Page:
Hollywood urged to look toward Web in China

Report says industry risks losing piracy war by not adapting

Related: U.S. claims victory in China piracy complaint

BANGKOK -- Hollywood studios must learn to use the Internet the way the Chinese do or risk losing the war against movie piracy, according to a new Wall Street report.

Though China's 1.3 billion people and 7.6% GDP growth are still "a powerful siren call" to media companies, piracy "makes it almost impossible for many players to make money with their traditional media models," Sanford C. Bernstein analyst Jeffrey Lindsay said in a note published Jan. 23.

Just days after Sony opened China's first Blu-ray Disc factory near Shanghai and the MPA touted the jailing of a Chinese man for selling fake broadcast licenses, Lindsay wrote that Hollywood risks becoming an industry stuck selling its product via badly outdated means.

After all, he notes, Blu-ray discs are being ripped off and sold in China's streets for a fraction of their $30 price tag, yet China's online games sector is on track to generate $3.5 billion in 2009, largely from adaptations of Kung Fu books and movies.

"Rather than agonize about ways to get the Chinese government to enforce Western copyrights, China should really be considered a test lab for new media models. The West can learn a great deal from the way the Chinese media players make money," Lindsay wrote.

If the report has one clear theme, it's that cyberspace must be the focus of distribution. Key to that strategy is reaching one of the country's most focused demographics, the several hundred thousand gamers who gather simultaneously across the country in online clans to play martial arts and fantasy adventure games on the Web.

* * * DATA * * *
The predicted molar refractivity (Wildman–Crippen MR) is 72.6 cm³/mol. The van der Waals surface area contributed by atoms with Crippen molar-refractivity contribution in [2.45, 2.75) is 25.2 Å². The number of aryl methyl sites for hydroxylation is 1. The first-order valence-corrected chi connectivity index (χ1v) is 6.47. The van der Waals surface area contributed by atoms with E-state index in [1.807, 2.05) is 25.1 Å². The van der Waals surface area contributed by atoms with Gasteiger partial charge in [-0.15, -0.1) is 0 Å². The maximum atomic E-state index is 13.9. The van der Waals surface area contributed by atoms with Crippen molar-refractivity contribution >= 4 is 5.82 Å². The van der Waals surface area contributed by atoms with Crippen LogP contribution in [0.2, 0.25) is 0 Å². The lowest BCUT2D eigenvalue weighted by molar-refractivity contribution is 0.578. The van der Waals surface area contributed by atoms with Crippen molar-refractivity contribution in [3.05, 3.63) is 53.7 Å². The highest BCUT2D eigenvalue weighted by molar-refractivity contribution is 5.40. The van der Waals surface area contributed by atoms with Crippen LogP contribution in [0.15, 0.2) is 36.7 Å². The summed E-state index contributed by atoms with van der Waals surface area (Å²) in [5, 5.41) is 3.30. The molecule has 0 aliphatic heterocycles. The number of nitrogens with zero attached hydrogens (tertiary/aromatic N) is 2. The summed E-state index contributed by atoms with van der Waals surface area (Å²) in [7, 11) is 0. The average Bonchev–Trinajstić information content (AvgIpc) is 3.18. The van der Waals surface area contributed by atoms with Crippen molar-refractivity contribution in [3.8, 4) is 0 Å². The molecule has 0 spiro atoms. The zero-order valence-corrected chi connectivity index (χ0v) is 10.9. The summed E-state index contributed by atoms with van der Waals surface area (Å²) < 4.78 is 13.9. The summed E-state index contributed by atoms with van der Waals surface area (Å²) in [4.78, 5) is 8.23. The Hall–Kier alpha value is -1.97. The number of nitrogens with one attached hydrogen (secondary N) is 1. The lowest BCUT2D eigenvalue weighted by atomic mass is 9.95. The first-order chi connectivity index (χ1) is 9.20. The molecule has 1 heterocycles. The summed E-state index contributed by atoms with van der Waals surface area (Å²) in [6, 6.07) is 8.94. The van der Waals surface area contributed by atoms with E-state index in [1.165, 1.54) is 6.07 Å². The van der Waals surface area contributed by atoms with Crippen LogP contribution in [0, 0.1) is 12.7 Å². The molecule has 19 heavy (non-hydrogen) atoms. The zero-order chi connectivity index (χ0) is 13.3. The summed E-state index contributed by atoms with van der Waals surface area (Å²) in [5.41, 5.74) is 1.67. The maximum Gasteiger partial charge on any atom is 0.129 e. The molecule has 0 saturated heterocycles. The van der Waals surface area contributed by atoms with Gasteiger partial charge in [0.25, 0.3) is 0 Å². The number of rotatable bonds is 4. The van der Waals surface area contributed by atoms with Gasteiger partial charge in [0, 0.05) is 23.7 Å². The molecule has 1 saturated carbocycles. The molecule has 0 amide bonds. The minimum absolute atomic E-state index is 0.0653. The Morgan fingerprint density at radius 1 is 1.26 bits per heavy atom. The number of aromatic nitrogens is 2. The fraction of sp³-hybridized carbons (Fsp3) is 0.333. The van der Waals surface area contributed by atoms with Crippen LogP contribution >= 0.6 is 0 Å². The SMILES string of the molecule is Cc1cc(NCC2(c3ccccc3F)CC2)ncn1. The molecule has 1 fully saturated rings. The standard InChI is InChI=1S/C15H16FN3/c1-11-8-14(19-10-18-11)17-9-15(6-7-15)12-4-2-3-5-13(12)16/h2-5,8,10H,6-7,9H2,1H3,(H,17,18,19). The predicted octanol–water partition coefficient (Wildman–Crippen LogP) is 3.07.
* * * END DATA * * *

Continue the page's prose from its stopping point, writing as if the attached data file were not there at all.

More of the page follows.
"People these days increasingly seem to want to actually be in the movies themselves, which is really what online role playing games are all about," Lindsay writes. "The way forward once again is to recreate the live-movie experience but in cyberspace -- something the counterfeiters cannot replicate."

Lindsay suggests that Warner Bros.' "Harry Potter" franchise or any number of Disney library titles could yield gaming adaptations capable of providing "multiyear revenue streams that would attract literally hundreds of thousands of simultaneous online players."

Other suggestions include offering virtual screenings of movies via the Internet and charging for access by pre-paid card; or offering different versions of films with interviews and commentary from the stars.

Ultimately, Hollywood is dealing with a deep-seated cultural problem when it comes to the Chinese market, according to Lindsay, who offers a Cultural Revolution-era slogan as Exhibit A: "Is it necessary for a steel worker to put his name on a steel ingot that he produces in the course of his duty? If not, why should a member of the intelligentsia enjoy the privileges of putting his name on his intellectual product?"

In Lindsay's view, the death knell for China's weak attempt at IPR protection sounded in Nov. 2007, when the courts excused the search engine Abide from any liability for all the illegally copied music that could be found using its services.

At the consumer level, where it matters most for companies selling entertainment, China is only now trying to build a new legal framework. But, Lindsay writes, it's doing so "within a society that grew up in an era when property rights were meaningless."